Waiting and pumping

There was a round-the-clock pumping operation to try to clear the caves.

But as fast as the water was being pumped out, more was flowing in, fed by sinkholes and streams in the hills above, and the risks from the imminent monsoon rains was high.

Mr Narongsak said the mission had been "a race against the water".

Image source, Getty Images

Drilling down

The authorities did try to drill holes in the cave walls to help drain some of the flood water - although the thick rock hampered efforts.

There were also suggestions that drilling could be another way to get to the boys and lift them out.

But to even begin the process, new roads would have been needed to be built up above the caves to accommodate the heavy drilling equipment needed to break through the rock.

Image source, EPA
Image caption,
Authorities have tried to drill holes to let out flood waters

A detailed survey of the area would also have had to be done - otherwise there would be little chance of digging a hole in the right place to reach the boys and their coach. Drilling could also destabilise rocks above the children or block passages and increase flooding.

What were the dangers down there?

The boys, aged between 11 and 17, and their 25-year-old coach had been huddled on a small rock ledge. The environment was wet, so they had to keep warm and dry or risk hypothermia.

There were concerns about the level of oxygen in the air in the space where the boys were trapped. Officials said at one point that the level of oxygen in the air had fallen to 15%. The usual level is 21%.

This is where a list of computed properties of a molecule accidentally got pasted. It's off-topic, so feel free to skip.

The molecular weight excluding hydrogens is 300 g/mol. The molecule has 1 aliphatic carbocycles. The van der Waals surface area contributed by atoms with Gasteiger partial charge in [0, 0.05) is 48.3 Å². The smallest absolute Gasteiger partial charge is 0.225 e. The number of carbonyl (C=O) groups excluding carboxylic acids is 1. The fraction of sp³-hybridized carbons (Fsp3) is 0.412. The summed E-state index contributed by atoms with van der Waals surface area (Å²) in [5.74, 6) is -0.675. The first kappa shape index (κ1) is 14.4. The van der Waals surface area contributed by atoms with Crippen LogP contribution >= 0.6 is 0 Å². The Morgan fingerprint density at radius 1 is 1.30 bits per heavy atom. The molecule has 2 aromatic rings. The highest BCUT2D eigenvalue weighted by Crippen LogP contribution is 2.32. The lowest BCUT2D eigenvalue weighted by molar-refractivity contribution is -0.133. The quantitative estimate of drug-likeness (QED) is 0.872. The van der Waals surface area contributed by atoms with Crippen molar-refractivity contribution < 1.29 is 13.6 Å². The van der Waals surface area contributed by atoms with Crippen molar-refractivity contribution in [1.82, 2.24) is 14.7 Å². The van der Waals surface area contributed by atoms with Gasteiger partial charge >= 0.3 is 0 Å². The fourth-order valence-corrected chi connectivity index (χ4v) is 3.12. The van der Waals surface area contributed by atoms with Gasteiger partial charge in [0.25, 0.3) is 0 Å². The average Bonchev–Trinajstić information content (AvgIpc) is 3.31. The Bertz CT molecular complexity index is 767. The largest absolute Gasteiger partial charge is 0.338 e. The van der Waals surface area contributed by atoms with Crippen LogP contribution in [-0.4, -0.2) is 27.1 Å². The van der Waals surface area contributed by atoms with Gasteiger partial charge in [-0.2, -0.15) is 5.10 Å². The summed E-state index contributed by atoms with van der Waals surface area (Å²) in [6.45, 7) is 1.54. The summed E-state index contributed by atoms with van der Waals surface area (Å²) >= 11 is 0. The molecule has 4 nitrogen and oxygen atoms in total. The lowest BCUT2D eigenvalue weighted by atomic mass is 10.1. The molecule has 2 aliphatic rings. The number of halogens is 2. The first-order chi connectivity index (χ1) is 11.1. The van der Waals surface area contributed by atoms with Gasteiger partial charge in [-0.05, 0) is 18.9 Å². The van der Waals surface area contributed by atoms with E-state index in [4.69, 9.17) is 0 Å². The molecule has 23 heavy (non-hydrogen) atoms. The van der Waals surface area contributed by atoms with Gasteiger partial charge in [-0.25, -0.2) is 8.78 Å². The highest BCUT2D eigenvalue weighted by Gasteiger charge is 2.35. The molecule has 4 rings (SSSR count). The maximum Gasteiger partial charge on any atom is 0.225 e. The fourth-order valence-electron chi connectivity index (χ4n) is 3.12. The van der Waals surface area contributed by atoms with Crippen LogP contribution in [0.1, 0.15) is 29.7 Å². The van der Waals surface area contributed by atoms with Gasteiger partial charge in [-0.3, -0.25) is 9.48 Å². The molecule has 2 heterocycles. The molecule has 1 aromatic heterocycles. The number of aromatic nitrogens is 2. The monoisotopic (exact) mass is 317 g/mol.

Rescuers transferred about 100 oxygen tanks to the cave to help improve the air supply.

Thai diver PO Saman had been helping transfer the tanks when he got into difficulties on the way back and did not have enough air himself. He died after losing consciousness in one of the passageways and his colleagues could not revive him.

Media caption,

Diver Ben Reymenants is aiding the rescue mission and says none of the boys can swim

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What help did they receive?

Much-needed food and medical supplies, including fresh water and paracetamol, reached the boys and their coach on Tuesday. Rescuers transferred supplies to the boys to build up their energy and nutrient levels.

Rear Admiral Arpakorn Yuukongkaew, head of the Thai navy's special forces, told reporters they were given "easy-to-digest, high-energy food with vitamins and minerals, under the supervision of a doctor".

Officials said most of the group were unhurt, although some were weak or had minor injuries.

Image caption,
A camp of rescuers, volunteers, relatives and the press built up outside the cave entrance

How did they deal with the mental strain?

The boys had to restrict the use of torches they had with them. Rescue teams took lighting into the chamber and kept the group company as they waited for the rescue operation to begin.

Divers also brought letters from the boy's parents to help them handle the strain, and one of the Navy Seals played chess with them to pass the time.

Image source, Facebook/ekatol
Image caption,
A Facebook photo shows the coach with some of the young footballers

"Luckily the coach had the sanity of mind to keep them all together, huddled together to conserve their energy, that basically saved them," Ben Reymenants, a Belgian diver who helped with the rescue operation, told AFP news agency.

In a press conference after the boys were released from hospital, the boys thanked their rescuers. They paid tribute to the diver who died and said they would say sorry to their parents for going to the cave after telling them they were going to football practice.